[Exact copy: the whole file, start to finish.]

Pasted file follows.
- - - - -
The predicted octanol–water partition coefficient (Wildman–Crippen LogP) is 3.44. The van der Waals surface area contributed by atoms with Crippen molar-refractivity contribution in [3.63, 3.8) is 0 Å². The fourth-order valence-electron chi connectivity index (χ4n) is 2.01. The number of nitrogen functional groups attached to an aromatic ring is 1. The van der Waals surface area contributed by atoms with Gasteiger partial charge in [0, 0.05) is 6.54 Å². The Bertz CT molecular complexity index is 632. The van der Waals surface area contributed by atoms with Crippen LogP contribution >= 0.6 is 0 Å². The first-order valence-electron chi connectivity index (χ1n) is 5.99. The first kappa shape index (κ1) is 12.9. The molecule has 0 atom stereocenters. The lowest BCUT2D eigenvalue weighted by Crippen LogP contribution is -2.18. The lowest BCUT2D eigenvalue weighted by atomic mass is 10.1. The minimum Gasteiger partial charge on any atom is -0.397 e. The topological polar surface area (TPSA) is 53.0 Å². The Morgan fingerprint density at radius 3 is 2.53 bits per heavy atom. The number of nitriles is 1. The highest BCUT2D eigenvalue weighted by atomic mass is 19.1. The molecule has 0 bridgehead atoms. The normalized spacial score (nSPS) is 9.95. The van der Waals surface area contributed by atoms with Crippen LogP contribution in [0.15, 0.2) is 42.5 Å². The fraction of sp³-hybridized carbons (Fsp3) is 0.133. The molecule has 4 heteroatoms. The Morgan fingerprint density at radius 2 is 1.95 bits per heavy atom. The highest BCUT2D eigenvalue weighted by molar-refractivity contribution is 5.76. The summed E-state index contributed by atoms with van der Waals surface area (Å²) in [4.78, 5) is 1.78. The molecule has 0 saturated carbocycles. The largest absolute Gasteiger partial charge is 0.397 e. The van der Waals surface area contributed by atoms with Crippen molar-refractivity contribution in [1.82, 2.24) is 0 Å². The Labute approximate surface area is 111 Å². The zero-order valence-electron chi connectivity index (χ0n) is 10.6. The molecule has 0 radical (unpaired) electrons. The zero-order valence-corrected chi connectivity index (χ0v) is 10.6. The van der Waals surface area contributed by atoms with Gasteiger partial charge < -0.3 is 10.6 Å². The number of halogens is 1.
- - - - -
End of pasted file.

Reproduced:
The predicted octanol–water partition coefficient (Wildman–Crippen LogP) is 3.44. The van der Waals surface area contributed by atoms with Crippen molar-refractivity contribution in [3.63, 3.8) is 0 Å². The fourth-order valence-electron chi connectivity index (χ4n) is 2.01. The number of nitrogen functional groups attached to an aromatic ring is 1. The van der Waals surface area contributed by atoms with Gasteiger partial charge in [0, 0.05) is 6.54 Å². The Bertz CT molecular complexity index is 632. The van der Waals surface area contributed by atoms with Crippen LogP contribution >= 0.6 is 0 Å². The first-order valence-electron chi connectivity index (χ1n) is 5.99. The first kappa shape index (κ1) is 12.9. The molecule has 0 atom stereocenters. The lowest BCUT2D eigenvalue weighted by Crippen LogP contribution is -2.18. The lowest BCUT2D eigenvalue weighted by atomic mass is 10.1. The minimum Gasteiger partial charge on any atom is -0.397 e. The topological polar surface area (TPSA) is 53.0 Å². The Morgan fingerprint density at radius 3 is 2.53 bits per heavy atom. The number of nitriles is 1. The highest BCUT2D eigenvalue weighted by atomic mass is 19.1. The molecule has 0 bridgehead atoms. The normalized spacial score (nSPS) is 9.95. The van der Waals surface area contributed by atoms with Crippen LogP contribution in [0.15, 0.2) is 42.5 Å². The fraction of sp³-hybridized carbons (Fsp3) is 0.133. The molecule has 4 heteroatoms. The Morgan fingerprint density at radius 2 is 1.95 bits per heavy atom. The highest BCUT2D eigenvalue weighted by molar-refractivity contribution is 5.76. The summed E-state index contributed by atoms with van der Waals surface area (Å²) in [4.78, 5) is 1.78. The molecule has 0 saturated carbocycles. The largest absolute Gasteiger partial charge is 0.397 e. The van der Waals surface area contributed by atoms with Crippen molar-refractivity contribution in [1.82, 2.24) is 0 Å². The Labute approximate surface area is 111 Å². The zero-order valence-electron chi connectivity index (χ0n) is 10.6. The molecule has 0 radical (unpaired) electrons. The zero-order valence-corrected chi connectivity index (χ0v) is 10.6. The van der Waals surface area contributed by atoms with Gasteiger partial charge < -0.3 is 10.6 Å². The number of halogens is 1.